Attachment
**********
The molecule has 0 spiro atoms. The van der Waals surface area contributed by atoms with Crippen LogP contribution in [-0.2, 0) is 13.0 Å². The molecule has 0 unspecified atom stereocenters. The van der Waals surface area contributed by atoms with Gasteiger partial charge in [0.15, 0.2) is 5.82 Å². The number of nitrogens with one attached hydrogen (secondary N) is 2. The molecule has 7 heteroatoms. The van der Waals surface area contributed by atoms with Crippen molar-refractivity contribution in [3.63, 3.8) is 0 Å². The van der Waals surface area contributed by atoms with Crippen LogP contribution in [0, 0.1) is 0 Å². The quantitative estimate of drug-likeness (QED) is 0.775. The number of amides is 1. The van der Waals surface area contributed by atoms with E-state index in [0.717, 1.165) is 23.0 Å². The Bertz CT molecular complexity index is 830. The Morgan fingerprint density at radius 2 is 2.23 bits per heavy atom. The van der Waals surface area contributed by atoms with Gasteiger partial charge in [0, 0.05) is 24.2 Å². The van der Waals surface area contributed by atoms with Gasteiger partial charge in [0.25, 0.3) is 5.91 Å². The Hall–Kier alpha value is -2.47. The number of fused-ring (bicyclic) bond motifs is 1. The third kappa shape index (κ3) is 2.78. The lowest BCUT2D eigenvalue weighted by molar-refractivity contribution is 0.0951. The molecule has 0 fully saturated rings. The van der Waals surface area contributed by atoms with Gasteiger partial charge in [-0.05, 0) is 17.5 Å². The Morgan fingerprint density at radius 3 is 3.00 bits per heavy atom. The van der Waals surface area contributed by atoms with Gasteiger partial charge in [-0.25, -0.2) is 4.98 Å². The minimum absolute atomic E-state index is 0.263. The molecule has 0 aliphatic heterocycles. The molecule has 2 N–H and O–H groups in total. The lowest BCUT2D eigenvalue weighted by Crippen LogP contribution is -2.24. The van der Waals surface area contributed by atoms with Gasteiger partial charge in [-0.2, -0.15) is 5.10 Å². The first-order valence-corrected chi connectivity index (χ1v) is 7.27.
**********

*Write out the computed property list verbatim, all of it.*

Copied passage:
The molecule has 0 spiro atoms. The van der Waals surface area contributed by atoms with Crippen LogP contribution in [-0.2, 0) is 13.0 Å². The molecule has 0 unspecified atom stereocenters. The van der Waals surface area contributed by atoms with Gasteiger partial charge in [0.15, 0.2) is 5.82 Å². The number of nitrogens with one attached hydrogen (secondary N) is 2. The molecule has 7 heteroatoms. The van der Waals surface area contributed by atoms with Crippen molar-refractivity contribution in [3.63, 3.8) is 0 Å². The van der Waals surface area contributed by atoms with Crippen LogP contribution in [0, 0.1) is 0 Å². The quantitative estimate of drug-likeness (QED) is 0.775. The number of amides is 1. The van der Waals surface area contributed by atoms with E-state index in [0.717, 1.165) is 23.0 Å². The Bertz CT molecular complexity index is 830. The Morgan fingerprint density at radius 2 is 2.23 bits per heavy atom. The van der Waals surface area contributed by atoms with Gasteiger partial charge in [0, 0.05) is 24.2 Å². The van der Waals surface area contributed by atoms with Gasteiger partial charge in [0.25, 0.3) is 5.91 Å². The Hall–Kier alpha value is -2.47. The number of fused-ring (bicyclic) bond motifs is 1. The third kappa shape index (κ3) is 2.78. The lowest BCUT2D eigenvalue weighted by molar-refractivity contribution is 0.0951. The molecule has 0 fully saturated rings. The van der Waals surface area contributed by atoms with Gasteiger partial charge in [-0.05, 0) is 17.5 Å². The Morgan fingerprint density at radius 3 is 3.00 bits per heavy atom. The van der Waals surface area contributed by atoms with Gasteiger partial charge in [-0.25, -0.2) is 4.98 Å². The minimum absolute atomic E-state index is 0.263. The molecule has 0 aliphatic heterocycles. The molecule has 2 N–H and O–H groups in total. The lowest BCUT2D eigenvalue weighted by Crippen LogP contribution is -2.24. The van der Waals surface area contributed by atoms with Gasteiger partial charge in [-0.2, -0.15) is 5.10 Å². The first-order valence-corrected chi connectivity index (χ1v) is 7.27.